Selling older exotic or niche cars is exceedingly difficult and time consuming. There comes a point where the time I was spending was costing me more than the auctioneers fee and I was losing faith in the human race with the contemptible time wasting. However as I still haven't had my money its a case of out of the frying pan and into the fire. I have now heard this from numerous other people who have sold at auction, the money is almost always late!

I won't buy another classic car ever again after this experience, and what makes me sick is that the car was for sale for almost 6 months at a reasonable price and someone paid more, with the buyers premium, than I was selling it for but I still got less than I wanted by quite some margin. At least the car is sold and I will hopefully get my money soon but this has been a dreadful experience. What is strange is the amount of people who rant & rave about the F355 and how great it is and its their dream car, but no-one is buying them, even when they are a bargain!
I think I would have involved our solicitors before now, unless there is a clause in the contract that allows them to pay late.

JeremyBearimy

117 posts

169 months

Tuesday 19th February
quotequote all
Just out of interest did you see what the little fiat went for? I’ve been looking for the results but couldn’t find them. That was generating a lot of interest over the few days I was there - although guess that was the more affordable £3000-£5000 estimate.

I’m surprised the cars were going under estimate, I go to historics auctions quite often and most (obviously not all) seem to go bang on or over with the odd shock. I’ve bought from them but not sold (that was an expensive day out!). I think it’s the fact the deal is done there and then, no dicking around and no worry about having to deal with ensuring the money is legitimate. They advertise it and deal with the enquiries. It’s relativel hassle free - although not if your having to chase 30 days for your money!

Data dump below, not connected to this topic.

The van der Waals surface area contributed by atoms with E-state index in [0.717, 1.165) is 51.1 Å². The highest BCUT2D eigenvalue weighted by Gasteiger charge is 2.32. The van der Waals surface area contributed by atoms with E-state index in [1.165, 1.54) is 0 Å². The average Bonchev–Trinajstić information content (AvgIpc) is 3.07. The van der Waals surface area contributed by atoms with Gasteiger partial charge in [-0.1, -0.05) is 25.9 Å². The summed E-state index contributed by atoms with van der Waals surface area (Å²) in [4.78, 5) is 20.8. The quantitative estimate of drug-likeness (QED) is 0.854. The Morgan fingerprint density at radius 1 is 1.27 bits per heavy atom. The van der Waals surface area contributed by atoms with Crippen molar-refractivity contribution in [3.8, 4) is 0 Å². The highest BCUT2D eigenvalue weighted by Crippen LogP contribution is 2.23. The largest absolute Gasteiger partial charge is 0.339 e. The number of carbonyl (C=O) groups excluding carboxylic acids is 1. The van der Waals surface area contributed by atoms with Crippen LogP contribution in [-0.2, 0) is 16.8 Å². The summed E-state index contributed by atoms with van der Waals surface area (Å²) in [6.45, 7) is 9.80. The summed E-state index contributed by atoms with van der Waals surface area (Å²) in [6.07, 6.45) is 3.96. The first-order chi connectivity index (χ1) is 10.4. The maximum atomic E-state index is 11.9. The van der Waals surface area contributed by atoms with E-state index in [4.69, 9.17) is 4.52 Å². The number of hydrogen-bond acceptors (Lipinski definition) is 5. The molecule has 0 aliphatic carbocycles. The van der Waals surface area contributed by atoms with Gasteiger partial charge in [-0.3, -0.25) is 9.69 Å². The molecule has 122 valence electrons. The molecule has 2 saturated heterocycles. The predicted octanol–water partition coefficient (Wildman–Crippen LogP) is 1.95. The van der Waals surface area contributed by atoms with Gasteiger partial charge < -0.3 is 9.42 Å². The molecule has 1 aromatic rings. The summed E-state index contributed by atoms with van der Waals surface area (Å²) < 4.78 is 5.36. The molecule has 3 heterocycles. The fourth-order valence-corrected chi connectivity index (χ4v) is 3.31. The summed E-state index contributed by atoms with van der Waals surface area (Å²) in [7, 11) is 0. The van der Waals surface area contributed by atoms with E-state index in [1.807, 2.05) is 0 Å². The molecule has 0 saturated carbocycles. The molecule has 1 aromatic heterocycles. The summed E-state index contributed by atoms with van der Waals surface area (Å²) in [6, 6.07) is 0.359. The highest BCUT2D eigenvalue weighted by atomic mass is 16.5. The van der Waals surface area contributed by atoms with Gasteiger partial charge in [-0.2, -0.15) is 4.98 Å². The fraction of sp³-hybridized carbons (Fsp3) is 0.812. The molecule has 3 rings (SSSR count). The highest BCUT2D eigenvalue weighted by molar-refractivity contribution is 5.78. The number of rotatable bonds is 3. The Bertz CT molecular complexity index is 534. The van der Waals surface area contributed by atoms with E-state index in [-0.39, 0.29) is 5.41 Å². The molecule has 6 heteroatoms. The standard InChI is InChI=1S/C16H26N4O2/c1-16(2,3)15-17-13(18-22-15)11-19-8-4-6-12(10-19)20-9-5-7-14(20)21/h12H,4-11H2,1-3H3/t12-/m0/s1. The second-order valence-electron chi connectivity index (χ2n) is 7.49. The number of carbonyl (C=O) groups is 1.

That all said, I think the markets cooled for investors (I always felt they pushed the prices up at auctions like these) so maybe estimates are taking a while to catch up.

Welshbeef

36,309 posts

139 months

Tuesday 19th February
quotequote all
LotusOmega375D said:
I must be in a minority, but buying an expensive car at auction goes against all of my instincts. It just seems to be a ridiculous risk.
And how is that different than buying same car form a private seller? You don’t know them from Adam (just as is the risk in selling a big pricy car privately).

LotusOmega375D

4,183 posts

94 months

Tuesday 19th February
quotequote all
When buying a high value car at auction, do you get to give it a thorough test drive? Do you get to give it a proper inspection? Do you get to know the vendor and how the car has been looked after? Do you get to see where they live?

As for trade sales, you usually get some form of warranty, should the car break-down shortly after you drive off the forecourt. They usually have finance, if that's what you need. Specialist dealers can provide technical back-up and often know the car from earlier days. There's also none of the awkwardness of money transfer, that handing over large sums of money to a random member of the public involves.

Of these three high value car buying options, buying at auction would be a distant third for me.

indapendentlee

284 posts

40 months

Tuesday 19th February
quotequote all
Bispal said: